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Health Services Research & Development

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2017 HSR&D/QUERI National Conference Abstract

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4093 — Weight Gain of 5 Pounds Associated with Hospital Readmission in Rural Heart Failure Patients

Lead/Presenter: Linda Park
All Authors: Park LG (San Francisco Veterans Affairs; University of California, San Francisco) Dracup KA (University of California, San Francisco) Whooley MA (San Francisco Veterans Affairs; University of California, San Francisco) Howie Esquivel J (University of California, San Francisco)

Health care providers regularly counsel patients with heart failure (HF) that weight gain is a critical indicator of disease exacerbation; however, there is lack of evidence that describes the health-related sequelae. The aims of this study were to compare weight patterns and change in rural-dwelling patients with HF who did and did not have hospital admission and ED visits.

This is a secondary analysis of a 3-arm randomized controlled trial with two intervention groups (Fluid Watchers LITE and PLUS) and usual care. The two intervention groups were given daily diaries for 2 years to track daily weight, HF symptoms, and response to symptom changes. The mean age was 66 ± 13; 58% were male. Of the 264/393 (67%) patients who completed diaries, we used descriptive statistics to compare the percentage and number of times a patient ever gained 5+ lbs in a week with different events (ED and hospitalization) using linear mixed models.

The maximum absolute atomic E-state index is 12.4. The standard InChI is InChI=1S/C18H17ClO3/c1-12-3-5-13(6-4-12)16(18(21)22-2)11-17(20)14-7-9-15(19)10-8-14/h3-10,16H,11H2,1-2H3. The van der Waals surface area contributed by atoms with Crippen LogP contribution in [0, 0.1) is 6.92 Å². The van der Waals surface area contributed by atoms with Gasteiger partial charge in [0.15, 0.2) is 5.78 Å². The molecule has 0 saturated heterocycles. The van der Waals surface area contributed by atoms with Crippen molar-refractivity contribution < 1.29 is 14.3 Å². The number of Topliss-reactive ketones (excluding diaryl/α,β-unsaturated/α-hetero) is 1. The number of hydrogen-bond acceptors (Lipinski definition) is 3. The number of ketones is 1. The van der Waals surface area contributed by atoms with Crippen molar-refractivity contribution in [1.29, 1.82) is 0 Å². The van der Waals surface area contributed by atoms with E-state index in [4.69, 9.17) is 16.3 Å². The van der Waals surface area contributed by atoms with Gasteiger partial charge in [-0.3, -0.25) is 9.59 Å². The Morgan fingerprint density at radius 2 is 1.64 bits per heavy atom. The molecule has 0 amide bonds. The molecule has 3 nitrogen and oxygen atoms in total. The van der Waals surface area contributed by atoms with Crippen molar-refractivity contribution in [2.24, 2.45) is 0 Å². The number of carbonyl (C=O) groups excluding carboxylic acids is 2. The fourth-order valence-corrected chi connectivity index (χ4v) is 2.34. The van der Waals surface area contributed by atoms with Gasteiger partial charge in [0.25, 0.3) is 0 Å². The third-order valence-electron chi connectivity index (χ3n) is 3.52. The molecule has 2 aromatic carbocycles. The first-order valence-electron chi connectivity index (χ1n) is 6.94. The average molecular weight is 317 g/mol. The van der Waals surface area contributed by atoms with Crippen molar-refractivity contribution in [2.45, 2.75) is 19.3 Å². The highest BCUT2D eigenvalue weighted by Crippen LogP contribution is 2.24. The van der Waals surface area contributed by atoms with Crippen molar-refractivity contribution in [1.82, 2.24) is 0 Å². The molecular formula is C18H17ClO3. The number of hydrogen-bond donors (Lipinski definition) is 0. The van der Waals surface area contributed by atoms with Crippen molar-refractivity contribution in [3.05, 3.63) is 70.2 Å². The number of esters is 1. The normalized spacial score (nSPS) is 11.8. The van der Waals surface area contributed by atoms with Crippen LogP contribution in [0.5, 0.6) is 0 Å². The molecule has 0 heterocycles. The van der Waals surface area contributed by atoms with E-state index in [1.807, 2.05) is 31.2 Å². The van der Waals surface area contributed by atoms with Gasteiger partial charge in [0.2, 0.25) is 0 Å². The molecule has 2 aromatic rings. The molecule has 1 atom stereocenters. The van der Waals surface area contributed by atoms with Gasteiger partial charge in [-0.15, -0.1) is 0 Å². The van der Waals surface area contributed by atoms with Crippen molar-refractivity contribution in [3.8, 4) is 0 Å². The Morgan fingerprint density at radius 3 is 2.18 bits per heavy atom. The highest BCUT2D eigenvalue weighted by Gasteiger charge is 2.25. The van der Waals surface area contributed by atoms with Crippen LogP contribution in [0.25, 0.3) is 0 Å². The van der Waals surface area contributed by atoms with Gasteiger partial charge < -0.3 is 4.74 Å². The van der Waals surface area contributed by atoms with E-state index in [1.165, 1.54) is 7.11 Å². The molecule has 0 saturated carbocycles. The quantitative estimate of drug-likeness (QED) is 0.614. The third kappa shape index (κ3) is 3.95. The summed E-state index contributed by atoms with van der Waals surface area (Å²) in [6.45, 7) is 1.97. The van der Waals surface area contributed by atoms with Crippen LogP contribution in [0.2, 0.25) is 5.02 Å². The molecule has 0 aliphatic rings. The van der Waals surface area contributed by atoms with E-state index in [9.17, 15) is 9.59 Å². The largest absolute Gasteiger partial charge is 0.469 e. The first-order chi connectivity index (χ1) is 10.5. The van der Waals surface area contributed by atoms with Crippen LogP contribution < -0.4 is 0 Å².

Patients with HF-related hospital admissions had more instances of 5+ lb weight gain in a week as compared to non-hospitalized patients. The same trend was found for ED vs non-ED patients. In examining the slope of weight gain, patients had an average increase of 1.7 lbs per week prior to hospital admission (p = 0.05) and 0.5 lb per week prior to ED visit (p = 0.37). These data compare to a flat weight trajectory with an average slope of 0 lbs per week for all patients over 2 years.

Patients tended to be on an increasing weight trajectory before hospitalization or ED visit. There was a significant association with an incremental weight gain as low as 1.7 lbs per week and hospital admission in rural patients with HF.

These data support the long-held belief that weight gain of 5 pounds in one week portends negative events. Diary use to track weight as part of HF self-care should be considered since patient report of weight gain can initiate treatment changes to prevent HF exacerbation.